Date: Tue, 01 Aug 2000 18:17:31 -0400 From: Polly Rothstein <wcla at wcla.org>
I disagree with Moore's diatribe. He's wrong on his facts, which puts everything he says with authority in question.
. Roe v. Wade is still on the books (mainly because of the consistent and unwavering support from the Reagan-appointed Justice O'Connor. O'Connor thought up the vague "undue burden" standard under which Roe now barely survives. She has voted for the restrictions except for partial birth." She is not reliable at all.
>I think the first time I remember hearing this political urban myth
>was in the 1976 presidential election. Somebody told me the reason I
>had to vote for Jimmy Carter was because if Gerald Ford was elected,
>women would lose their right to chose to have an abortion. Abortion
>had been legal for only three years at that point. It was considered
>a great victory, one we all wanted to support. So, I voted for
>Jimmy Carter -- and guess what? One of the things he did was to stop
>all abortions provided for women or wives in the armed services! He
>also stopped any further funding to birth control groups overseas that
>offered abortion as an alternative. And he ended all Medicaid payments
>for poor women in need of an abortion.
In 1976, all this post-Roe anti-abortion business was new unexpected stuff. No one had quizzed candidate Carter on these issues. The movements on both sides of the issue were undeveloped, and the Medicaid cutoff was first passed in 1976. Dole hadn't yet pandered to the RTL, making abortion an election issue. Dick Clark hadn't yet been defeated on the issue. So Carter is an improper example.
>I felt a bit abused. I mean, Gerry Ford had been pro-choice. His wife
>was an ardent supporter of women's rights. And it was a Nixon
>appointee to the Supreme Court -- Justice Blackmun -- that wrote the
>majority opinion making abortion legal. What was I thinking? (Other
>than that the Nixon Nightmare years had to come to an end! That, I
>correctly rationalized, was worth the vote for Carter.)
I went to the archives and found that Gerald Ford did not have a good record on abortion when in Congress. He voted to ban research on live fetuses. He was on a list of lawmakers who did co-sponsor a family planning bill in 1973. He voted in 1973 to deny poor women due process by prohibiting legal services attorneys from representing women seeking abortions. He was listed by the Alan Guttmacher Institute in January 1974 as having sponsored anti-abortion amendments to legislation. On page 53 of Tanya Melich's "The Republican War Against Women," (Bantam, 1976) she says that Ford had generally not been a back of abortion, and had sponsored a "local option" amendment. Melich recounts Ford's move from "subtle" moves against abortion to outspoken position when he sought election as president in 1976, making abortion a national issue. She says, "We [pro-choice Republicans] were angered by Ford's attempt to label hils position 'moderate'; at best it was only slightly less belligerent than that of Reagan, who had endorsed a constitutional amendment." She said, "For our standard-bearer, we had Gerald Ford, who was compromising on our goals in order to save his candidacy."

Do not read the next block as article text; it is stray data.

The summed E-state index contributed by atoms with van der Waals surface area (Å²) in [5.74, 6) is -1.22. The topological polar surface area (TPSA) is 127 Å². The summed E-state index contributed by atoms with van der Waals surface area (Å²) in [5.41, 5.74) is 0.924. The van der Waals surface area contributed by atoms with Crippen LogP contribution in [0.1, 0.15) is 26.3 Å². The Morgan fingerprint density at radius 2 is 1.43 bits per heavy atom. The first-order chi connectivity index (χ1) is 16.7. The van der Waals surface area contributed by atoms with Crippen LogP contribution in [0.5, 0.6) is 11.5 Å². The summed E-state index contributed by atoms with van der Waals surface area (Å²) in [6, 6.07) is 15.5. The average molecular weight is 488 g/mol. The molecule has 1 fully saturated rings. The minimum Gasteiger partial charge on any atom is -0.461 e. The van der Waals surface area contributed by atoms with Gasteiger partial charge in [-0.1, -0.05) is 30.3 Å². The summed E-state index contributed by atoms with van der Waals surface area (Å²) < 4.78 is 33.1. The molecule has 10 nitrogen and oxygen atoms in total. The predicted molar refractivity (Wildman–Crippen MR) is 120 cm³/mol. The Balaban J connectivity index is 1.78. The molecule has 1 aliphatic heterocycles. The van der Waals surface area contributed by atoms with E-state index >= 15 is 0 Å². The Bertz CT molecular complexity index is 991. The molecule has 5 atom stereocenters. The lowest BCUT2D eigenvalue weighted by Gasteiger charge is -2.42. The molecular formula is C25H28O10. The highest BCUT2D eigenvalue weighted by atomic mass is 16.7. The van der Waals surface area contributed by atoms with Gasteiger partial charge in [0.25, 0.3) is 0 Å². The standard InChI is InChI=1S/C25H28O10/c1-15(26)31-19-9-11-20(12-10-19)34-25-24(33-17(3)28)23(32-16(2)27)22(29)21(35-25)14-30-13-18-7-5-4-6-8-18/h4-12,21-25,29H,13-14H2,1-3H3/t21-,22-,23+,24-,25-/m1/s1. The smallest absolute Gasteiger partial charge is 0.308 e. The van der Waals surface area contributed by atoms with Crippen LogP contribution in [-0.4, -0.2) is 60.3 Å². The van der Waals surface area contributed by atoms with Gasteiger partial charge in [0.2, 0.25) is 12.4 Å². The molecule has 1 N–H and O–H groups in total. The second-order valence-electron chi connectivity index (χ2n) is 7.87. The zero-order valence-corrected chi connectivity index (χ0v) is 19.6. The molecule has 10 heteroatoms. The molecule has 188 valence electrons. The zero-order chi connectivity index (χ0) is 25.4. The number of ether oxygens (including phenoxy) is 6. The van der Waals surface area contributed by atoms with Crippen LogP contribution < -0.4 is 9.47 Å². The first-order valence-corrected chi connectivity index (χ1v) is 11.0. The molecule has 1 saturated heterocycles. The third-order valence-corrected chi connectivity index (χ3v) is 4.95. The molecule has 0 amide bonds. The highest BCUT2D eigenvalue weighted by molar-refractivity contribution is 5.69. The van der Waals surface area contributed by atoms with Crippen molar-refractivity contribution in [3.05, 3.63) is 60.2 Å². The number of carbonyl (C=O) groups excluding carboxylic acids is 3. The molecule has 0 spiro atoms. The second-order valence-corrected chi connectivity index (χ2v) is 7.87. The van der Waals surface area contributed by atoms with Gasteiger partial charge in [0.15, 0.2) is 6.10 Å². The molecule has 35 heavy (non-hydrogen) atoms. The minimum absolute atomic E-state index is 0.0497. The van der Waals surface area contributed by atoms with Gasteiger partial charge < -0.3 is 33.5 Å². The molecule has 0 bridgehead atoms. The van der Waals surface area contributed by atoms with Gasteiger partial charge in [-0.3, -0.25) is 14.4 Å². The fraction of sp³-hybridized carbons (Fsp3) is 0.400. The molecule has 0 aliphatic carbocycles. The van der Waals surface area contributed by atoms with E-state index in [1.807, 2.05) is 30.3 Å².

>Four years later, Democrats and liberals were going nuts over the
>possibility that Ronald Reagan might unseat Carter. Dire warnings were
>issued to all: If Reagan gets in, abortion will be illegal, period.
Reagan didn't achieve it, but he did a lot to take away abortion, and certainly help rev up the Christian right and the rest of the antis. He set the stage for much of what we face now.